BY A. J. HOGG
Published April 10, 2006
Imagine grabbing a strand of protein with tweezers made from a beam of light and extracting it from the surface of a cell the same way you would pull a loose thread from a sweater. That's just one technique used by University researchers to learn about the structure and function of proteins in single-molecule research.
Chemistry Prof. Nils Walter is attempting to set up a center at the University to encourage this kind of single-molecule research. His goal is to bring people who have experience in using single-molecule technology together with people whose research would benefit from that technology. They include researchers from engineering, the sciences and the medical school.
No other university has a single-molecule center with this kind of range under one roof. Walter said that the University is good at fostering collaboration, but the center would stimulate further joint research. In order to drum up interest, he is organizing a Single Molecule Symposium, to be held at the Alumni Center May 18 to 20.
Walter's research focuses on ribonucleic acid, or RNA, which regulates the proteins made in a cell.
Scientists have a good understanding of how DNA makes RNA, which in turn makes a protein, but by looking at individual RNA molecules, it turns out RNA itself can be biologically active.
Walter uses nanotechnology in order to study RNA in his research.
Looking at a single molecule
To watch what a single RNA molecule does, Walter uses single-molecule fluorescence spectroscopy. He attaches two fluorophores, or organic dyes, to specific locations on the molecule. When exposed to one particular frequency of light, fluorophores emit a different frequency, making them detectable. In Walter's research, he uses one fluorophore that gives off green light and a second that emits red light. When the two fluorophores are far apart, the green emits light more intensely, but when they are close together, the green dims as energy is transferred from the green fluorophore to the red one; and more red light is emitted. By measuring the color of the light coming from the molecule, he determines how close the two parts of the molecule are, which tells him how the molecule is folding.
Proper folding is vital for proteins to function. A wrong fold changes the shape of the protein, which can alter how it interacts with other molecules. If the folding goes wrong, the protein can stop working, or worse, act in harmful way. Alzheimer's disease is caused by a misfolded protein.
Scientists use fluorophores with proteins as well as with RNA to determine how protein folding changes over time.
Many times, the protein is able to fold from one configuration to another, and may spend only a small amount of time in a particular configuration.
"It can flip-flop," Walter said.
When looking at many molecules at once, you can only see the average configuration, but the advantage of looking at individual molecules is that you can see the unusual fold.
"One hundred times one thing happens, once or twice another thing happens," he explained. Walter said it is these rare occurrences that scientists are just now learning about through current research.
In addition to observing the protein, researchers can introduce mutations and observe changes in the folding properties of the protein.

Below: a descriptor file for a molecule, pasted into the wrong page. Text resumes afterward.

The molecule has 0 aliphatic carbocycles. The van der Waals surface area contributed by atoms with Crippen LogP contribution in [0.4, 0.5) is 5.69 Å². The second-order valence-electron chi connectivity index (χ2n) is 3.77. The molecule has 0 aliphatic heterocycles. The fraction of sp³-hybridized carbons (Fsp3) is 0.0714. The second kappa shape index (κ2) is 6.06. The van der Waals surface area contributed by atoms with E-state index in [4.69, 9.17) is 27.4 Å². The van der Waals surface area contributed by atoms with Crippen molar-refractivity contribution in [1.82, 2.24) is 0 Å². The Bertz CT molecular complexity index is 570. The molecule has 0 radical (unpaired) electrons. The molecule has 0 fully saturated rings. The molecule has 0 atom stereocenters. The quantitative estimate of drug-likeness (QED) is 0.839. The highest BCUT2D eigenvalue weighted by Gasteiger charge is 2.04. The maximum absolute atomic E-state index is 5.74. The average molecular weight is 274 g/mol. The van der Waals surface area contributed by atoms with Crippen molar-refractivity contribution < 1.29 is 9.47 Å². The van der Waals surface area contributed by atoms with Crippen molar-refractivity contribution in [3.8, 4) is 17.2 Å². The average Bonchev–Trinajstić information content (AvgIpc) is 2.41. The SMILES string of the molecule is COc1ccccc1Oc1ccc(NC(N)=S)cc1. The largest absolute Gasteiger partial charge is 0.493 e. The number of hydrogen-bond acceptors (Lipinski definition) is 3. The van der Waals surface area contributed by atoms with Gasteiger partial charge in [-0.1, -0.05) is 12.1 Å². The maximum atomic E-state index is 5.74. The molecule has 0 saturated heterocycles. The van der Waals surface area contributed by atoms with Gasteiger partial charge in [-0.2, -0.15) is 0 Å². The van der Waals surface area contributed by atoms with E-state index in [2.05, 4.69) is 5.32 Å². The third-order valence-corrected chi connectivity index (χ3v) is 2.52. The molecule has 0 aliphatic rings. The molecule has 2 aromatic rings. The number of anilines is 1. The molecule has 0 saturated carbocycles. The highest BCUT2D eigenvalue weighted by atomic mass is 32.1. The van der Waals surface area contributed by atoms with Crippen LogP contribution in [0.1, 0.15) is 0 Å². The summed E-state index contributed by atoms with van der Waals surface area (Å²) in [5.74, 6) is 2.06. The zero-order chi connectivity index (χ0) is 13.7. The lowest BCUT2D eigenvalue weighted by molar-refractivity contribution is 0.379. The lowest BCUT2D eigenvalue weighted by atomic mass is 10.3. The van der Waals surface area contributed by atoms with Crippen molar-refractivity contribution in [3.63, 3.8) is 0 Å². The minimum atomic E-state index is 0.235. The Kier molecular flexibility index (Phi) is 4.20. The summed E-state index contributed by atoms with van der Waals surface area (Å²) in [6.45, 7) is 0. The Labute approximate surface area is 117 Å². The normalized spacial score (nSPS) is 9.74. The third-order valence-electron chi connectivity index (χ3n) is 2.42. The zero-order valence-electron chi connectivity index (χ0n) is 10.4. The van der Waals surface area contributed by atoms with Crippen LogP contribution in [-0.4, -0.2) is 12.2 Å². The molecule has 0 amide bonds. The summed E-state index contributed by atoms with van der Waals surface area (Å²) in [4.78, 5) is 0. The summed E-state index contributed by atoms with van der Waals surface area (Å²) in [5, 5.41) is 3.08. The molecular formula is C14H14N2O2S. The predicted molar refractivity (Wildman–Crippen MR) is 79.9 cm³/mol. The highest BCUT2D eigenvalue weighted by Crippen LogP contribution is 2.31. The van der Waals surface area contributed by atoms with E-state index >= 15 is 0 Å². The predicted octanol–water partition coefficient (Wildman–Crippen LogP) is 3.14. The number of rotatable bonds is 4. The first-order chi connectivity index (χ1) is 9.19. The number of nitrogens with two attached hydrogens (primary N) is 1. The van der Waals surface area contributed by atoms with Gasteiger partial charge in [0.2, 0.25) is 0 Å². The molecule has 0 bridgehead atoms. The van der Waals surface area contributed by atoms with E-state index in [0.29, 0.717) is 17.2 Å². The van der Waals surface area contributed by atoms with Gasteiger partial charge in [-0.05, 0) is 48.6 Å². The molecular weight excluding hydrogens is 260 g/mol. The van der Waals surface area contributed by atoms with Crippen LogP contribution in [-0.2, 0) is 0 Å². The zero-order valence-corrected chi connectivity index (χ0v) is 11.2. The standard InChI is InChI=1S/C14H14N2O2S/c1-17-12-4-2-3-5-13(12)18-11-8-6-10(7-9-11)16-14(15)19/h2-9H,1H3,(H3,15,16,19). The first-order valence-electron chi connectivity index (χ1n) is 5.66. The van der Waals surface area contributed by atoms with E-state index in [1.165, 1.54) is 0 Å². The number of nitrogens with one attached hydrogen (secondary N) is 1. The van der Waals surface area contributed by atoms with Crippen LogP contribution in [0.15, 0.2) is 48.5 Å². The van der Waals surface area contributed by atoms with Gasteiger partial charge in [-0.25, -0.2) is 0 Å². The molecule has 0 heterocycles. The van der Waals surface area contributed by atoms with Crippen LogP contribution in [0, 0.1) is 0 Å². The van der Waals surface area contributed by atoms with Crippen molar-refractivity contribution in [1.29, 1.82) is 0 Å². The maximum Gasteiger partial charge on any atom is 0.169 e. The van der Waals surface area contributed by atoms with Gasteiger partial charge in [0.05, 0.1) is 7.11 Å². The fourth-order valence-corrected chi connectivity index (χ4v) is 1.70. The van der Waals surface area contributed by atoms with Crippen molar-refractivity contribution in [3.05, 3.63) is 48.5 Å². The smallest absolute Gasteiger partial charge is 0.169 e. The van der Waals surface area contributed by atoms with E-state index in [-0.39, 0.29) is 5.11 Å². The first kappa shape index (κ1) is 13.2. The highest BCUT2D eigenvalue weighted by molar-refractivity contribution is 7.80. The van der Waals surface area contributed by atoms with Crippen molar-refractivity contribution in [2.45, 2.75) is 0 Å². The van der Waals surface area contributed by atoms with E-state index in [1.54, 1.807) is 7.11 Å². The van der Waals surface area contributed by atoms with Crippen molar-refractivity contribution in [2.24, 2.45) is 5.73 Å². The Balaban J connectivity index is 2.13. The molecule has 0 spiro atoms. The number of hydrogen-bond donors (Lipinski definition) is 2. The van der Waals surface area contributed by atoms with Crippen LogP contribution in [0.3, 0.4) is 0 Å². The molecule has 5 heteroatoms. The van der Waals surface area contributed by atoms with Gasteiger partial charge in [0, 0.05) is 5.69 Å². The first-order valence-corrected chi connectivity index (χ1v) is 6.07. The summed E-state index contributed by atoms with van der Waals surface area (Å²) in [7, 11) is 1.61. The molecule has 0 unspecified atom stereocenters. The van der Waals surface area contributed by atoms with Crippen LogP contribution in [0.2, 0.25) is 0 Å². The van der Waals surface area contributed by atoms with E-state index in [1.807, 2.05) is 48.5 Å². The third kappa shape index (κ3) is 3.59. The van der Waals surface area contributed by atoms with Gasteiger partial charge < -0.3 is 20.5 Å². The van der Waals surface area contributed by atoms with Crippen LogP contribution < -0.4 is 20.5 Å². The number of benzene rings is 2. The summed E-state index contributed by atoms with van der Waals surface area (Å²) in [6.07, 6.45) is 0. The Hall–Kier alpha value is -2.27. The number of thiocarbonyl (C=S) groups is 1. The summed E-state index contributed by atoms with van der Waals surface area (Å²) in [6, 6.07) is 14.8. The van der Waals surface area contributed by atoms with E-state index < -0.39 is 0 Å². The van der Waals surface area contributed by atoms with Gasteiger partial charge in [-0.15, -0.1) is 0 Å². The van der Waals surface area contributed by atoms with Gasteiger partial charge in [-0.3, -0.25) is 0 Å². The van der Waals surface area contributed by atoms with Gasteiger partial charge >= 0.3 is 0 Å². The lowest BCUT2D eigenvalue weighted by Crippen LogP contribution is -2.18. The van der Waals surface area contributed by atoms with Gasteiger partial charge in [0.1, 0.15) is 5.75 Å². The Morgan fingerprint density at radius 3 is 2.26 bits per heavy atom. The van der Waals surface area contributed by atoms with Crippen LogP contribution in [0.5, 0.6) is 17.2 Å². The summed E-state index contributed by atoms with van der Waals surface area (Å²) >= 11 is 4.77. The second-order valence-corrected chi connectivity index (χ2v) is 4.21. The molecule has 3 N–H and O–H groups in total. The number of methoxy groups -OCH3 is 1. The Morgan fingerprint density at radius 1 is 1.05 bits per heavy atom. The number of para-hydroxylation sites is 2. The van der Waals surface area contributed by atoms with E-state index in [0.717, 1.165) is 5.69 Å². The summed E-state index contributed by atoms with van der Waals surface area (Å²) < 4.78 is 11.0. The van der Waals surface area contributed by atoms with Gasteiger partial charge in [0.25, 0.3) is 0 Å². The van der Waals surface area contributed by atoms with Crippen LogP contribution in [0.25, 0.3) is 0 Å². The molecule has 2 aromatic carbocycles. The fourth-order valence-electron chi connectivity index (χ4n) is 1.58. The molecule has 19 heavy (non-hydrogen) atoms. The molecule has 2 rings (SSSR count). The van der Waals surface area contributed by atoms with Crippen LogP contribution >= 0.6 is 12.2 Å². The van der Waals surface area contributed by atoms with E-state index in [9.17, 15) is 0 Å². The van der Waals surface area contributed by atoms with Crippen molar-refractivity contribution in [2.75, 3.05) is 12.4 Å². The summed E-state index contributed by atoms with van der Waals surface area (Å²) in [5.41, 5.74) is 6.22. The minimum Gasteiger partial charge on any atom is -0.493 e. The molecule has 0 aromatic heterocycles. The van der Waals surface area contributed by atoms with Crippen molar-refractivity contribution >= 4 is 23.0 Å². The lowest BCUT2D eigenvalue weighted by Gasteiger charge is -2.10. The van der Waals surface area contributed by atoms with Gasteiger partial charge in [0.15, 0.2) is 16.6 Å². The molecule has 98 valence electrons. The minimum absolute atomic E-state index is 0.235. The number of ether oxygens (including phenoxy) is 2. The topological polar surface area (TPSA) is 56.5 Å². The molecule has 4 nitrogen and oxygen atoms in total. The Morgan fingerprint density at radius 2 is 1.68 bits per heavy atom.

Once researchers introduce a known change in a protein, they can observe the effects of a new "version" of the protein.
Walter said the real question is, "How likely is it for this particular version to become biologically active?"
Another single-molecule research technique is optical tweezers - a way to manipulate individual molecules without touching them. By focusing a laser onto a small, one-micron diameter clear plastic sphere, researchers can trap it within the beam. If the sphere moves out of the beam, the diffractive index - how the beam bends as it passes through the sphere - changes and light, behaving like a particle, moves the sphere back into place.
"You get a recoil," Walter said.
By stringing a protein between two spheres - one end trapped by a laser in the optical tweezers, and the other held still - you can measure the required force to displace the protein. Imagine a spring, with one end bound to a wall and the other held in a person's hand. If the spring contracts, it pulls toward the wall, and the person can feel the force exerted by the spring.
Scientists can do this at the molecular level. For example, rather than a spring, scientists can use a strand of DNA. Because single-stranded DNA is more folded and more coiled than double-stranded, scientists can measure how fast an enzyme chews up one strand of the double-stranded DNA.
This technique works with any enzymes that can move on a given target that can be tethered on the spheres.
"Then you learn something about the forces these enzymes can exert on their substrates," Walter said.
Atomic force microscopy
A third way of looking at single molecules is a technique called atomic force microscopy. Using this method, researchers set a cantilever with a very fine point (similar to a very small version of the needle on a record turntable) to measure the surface of a cluster of molecules. The top of the cantilever is reflective. When a laser reflects off the cantilever, a photodiode measures how much and in which direction the cantilever moves. The measurement is accurate to one nanometer.
The cantilever moves over the surface in meanders, scanning it to give an image of the surface topography.
Individual molecules can also be pulled from the surface with the tip. Sometimes a molecule sticks to the cantilever and gets pulled out of the surface. By measuring the force it takes to pull the molecule off, researchers can learn about how the molecule is folded or threaded in the surface.